'Orphaned' 401(k) accounts stacking up
By Paula Aven Gladych
The typical American will have worked at seven employers over the course of their careers, accruing all sorts of experience but often leaving behind something hard to replace: their retirement savings accounts.
It's a big problem: Whether it's inertia, neglect or simple forgetfulness, 15 million orphaned 401(k) accounts representing more than $1 trillion in investment dollars littered the financial landscape in 2010.
According to an ING Direct USA survey, 50 percent of American adults who’ve participated in a 401(k) or equivalent retirement plan left an account at a previous employer.
Nearly a quarter of those left between $10,000 and $50,000 in these accounts. Eleven percent of those surveyed said they didn’t know or couldn’t remember how much money was left in these old accounts.
It's not just a problem of leaving money behind. There's also the concern that the investment choices made in a 401(k) account opened in your 20s is out of whack with your age and attitude toward investing.
The Employee Benefit Research Institute found that workers with more than one kind of retirement investment generally keep a higher percentage of their funds in stocks than those who have one kind of account.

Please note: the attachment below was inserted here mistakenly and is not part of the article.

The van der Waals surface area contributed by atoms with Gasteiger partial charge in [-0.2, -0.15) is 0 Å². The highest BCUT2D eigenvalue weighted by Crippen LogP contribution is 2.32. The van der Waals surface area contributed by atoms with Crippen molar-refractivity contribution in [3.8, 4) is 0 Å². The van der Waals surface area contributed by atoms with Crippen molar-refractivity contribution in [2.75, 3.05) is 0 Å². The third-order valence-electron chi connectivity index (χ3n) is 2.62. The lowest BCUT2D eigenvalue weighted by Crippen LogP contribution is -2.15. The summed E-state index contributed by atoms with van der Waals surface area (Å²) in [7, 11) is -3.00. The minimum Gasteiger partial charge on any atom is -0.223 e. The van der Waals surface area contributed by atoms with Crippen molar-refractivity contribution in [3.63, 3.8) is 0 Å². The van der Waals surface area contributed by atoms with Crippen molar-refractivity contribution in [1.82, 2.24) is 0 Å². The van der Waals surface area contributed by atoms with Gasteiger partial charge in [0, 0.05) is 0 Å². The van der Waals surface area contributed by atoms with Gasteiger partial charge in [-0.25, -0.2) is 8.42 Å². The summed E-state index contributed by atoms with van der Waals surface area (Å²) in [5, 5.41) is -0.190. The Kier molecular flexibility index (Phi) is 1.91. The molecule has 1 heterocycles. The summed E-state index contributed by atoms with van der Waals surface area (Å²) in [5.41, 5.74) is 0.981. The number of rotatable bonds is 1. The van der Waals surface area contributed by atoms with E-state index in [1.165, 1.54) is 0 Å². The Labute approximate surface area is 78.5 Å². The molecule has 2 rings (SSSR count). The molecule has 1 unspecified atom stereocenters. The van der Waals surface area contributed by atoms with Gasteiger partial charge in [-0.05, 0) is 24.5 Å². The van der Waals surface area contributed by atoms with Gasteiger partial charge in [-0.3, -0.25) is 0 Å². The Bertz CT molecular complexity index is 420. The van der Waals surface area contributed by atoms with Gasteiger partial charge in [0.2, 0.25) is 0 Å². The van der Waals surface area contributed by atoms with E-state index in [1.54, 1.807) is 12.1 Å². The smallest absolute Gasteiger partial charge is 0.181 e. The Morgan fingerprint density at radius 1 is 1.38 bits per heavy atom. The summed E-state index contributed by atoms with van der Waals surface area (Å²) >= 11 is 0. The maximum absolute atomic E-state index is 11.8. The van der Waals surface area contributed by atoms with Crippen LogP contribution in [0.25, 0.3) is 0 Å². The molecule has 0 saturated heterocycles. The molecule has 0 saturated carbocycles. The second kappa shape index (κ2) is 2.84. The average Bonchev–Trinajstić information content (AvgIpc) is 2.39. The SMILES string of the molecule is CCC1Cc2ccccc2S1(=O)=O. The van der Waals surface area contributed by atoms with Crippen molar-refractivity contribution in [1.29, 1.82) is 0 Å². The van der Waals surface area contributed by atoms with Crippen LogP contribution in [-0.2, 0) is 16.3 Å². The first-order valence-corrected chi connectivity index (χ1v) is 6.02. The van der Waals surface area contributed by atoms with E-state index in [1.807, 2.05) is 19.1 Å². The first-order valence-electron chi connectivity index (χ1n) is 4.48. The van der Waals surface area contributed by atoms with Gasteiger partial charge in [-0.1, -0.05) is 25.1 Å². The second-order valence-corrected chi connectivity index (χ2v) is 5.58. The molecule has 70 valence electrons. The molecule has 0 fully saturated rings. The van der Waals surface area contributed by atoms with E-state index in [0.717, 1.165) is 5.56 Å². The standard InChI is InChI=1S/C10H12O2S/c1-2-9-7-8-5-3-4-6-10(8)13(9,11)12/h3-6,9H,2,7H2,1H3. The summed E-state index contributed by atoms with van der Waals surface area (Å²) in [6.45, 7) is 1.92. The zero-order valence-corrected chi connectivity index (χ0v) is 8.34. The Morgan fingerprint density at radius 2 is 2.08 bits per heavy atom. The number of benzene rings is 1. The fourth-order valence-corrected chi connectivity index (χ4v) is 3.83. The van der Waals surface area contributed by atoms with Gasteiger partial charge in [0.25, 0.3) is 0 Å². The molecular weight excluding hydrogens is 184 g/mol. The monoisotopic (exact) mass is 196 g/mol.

That suggests a lack of balance with more stable, interest-bearing assets, like bonds in stock-heavy IRAs that are often old 401(k)s rolled over for safekeeping as workers left a job and never updated.
So what should people be doing with these orphaned accounts?
The worst thing they can do is cash them out, said Robert Henderson, president of Lansdowne Wealth Management in Mystic, Conn.
The second-worst? Just leave them there untouched.
Clients will sometimes approach Henderson and tell him they have $5,000 in one account and $30,000 in another account.
“It may seem small at the time, especially if you’re young, but that’s a good start to a nest egg. If you just cash them out every time you leave your employer, even if it is not very big, you are not feeding that nest egg for the long-term,” he said.
Those who opt to cash their accounts out when they leave a job will, of course, face taxes on them. If they are younger than 55 at the time, they also will pay a 10 percent penalty on that money for early withdrawal.
Given all of that, advisors recommend people consolidate their past accounts into a self-directed IRA or move them into their latest employer’s 401(k) plan. That way the money isn’t out of sight or out of mind. Of course, someone who enjoys managing their money might want to leave their accounts where they are, especially if they like the investment options available to them through an older plan. But, as any advisor will tell you, keep in mind that each plan charges a fee and when an employee has more than one account, she or he will be paying fees on every one of them.
Whatever course is taken, ignoring these accounts is one of the worst things an employee can do.